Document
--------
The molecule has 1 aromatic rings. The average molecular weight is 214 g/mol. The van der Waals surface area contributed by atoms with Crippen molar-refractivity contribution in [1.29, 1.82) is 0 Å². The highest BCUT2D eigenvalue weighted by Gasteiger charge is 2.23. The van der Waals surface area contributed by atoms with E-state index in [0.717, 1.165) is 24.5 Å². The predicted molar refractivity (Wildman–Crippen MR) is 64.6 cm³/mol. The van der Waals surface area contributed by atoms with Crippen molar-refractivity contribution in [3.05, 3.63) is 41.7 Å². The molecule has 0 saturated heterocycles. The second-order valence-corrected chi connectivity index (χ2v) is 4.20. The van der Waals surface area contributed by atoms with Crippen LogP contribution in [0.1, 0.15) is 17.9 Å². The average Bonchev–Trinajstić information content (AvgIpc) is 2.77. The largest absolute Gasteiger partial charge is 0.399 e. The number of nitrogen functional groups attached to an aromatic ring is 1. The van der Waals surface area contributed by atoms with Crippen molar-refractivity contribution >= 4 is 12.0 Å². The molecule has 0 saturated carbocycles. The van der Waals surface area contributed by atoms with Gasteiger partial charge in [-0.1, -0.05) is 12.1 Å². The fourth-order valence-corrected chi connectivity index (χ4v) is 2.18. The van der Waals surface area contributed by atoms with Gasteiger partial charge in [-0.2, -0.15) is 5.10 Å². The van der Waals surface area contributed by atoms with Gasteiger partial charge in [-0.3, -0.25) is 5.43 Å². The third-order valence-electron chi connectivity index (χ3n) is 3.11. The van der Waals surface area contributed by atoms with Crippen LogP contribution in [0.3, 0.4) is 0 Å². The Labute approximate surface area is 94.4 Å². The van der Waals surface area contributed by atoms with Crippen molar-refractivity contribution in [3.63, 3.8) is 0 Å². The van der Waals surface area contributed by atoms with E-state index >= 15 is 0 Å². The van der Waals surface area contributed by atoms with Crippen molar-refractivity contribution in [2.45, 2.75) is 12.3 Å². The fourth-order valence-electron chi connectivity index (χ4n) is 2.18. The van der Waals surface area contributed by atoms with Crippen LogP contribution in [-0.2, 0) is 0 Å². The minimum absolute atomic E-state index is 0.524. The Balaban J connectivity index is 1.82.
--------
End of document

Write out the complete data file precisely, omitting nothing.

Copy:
The molecule has 1 aromatic rings. The average molecular weight is 214 g/mol. The van der Waals surface area contributed by atoms with Crippen molar-refractivity contribution in [1.29, 1.82) is 0 Å². The highest BCUT2D eigenvalue weighted by Gasteiger charge is 2.23. The van der Waals surface area contributed by atoms with E-state index in [0.717, 1.165) is 24.5 Å². The predicted molar refractivity (Wildman–Crippen MR) is 64.6 cm³/mol. The van der Waals surface area contributed by atoms with Crippen molar-refractivity contribution in [3.05, 3.63) is 41.7 Å². The molecule has 0 saturated heterocycles. The second-order valence-corrected chi connectivity index (χ2v) is 4.20. The van der Waals surface area contributed by atoms with Crippen LogP contribution in [0.1, 0.15) is 17.9 Å². The average Bonchev–Trinajstić information content (AvgIpc) is 2.77. The largest absolute Gasteiger partial charge is 0.399 e. The number of nitrogen functional groups attached to an aromatic ring is 1. The van der Waals surface area contributed by atoms with Crippen molar-refractivity contribution >= 4 is 12.0 Å². The molecule has 0 saturated carbocycles. The van der Waals surface area contributed by atoms with Gasteiger partial charge in [-0.1, -0.05) is 12.1 Å². The fourth-order valence-corrected chi connectivity index (χ4v) is 2.18. The van der Waals surface area contributed by atoms with Gasteiger partial charge in [-0.2, -0.15) is 5.10 Å². The van der Waals surface area contributed by atoms with Gasteiger partial charge in [-0.3, -0.25) is 5.43 Å². The third-order valence-electron chi connectivity index (χ3n) is 3.11. The van der Waals surface area contributed by atoms with Crippen LogP contribution in [0.3, 0.4) is 0 Å². The Labute approximate surface area is 94.4 Å². The van der Waals surface area contributed by atoms with Crippen molar-refractivity contribution in [3.63, 3.8) is 0 Å². The van der Waals surface area contributed by atoms with E-state index >= 15 is 0 Å². The van der Waals surface area contributed by atoms with Crippen molar-refractivity contribution in [2.45, 2.75) is 12.3 Å². The fourth-order valence-electron chi connectivity index (χ4n) is 2.18. The van der Waals surface area contributed by atoms with Crippen LogP contribution in [-0.2, 0) is 0 Å². The minimum absolute atomic E-state index is 0.524. The Balaban J connectivity index is 1.82.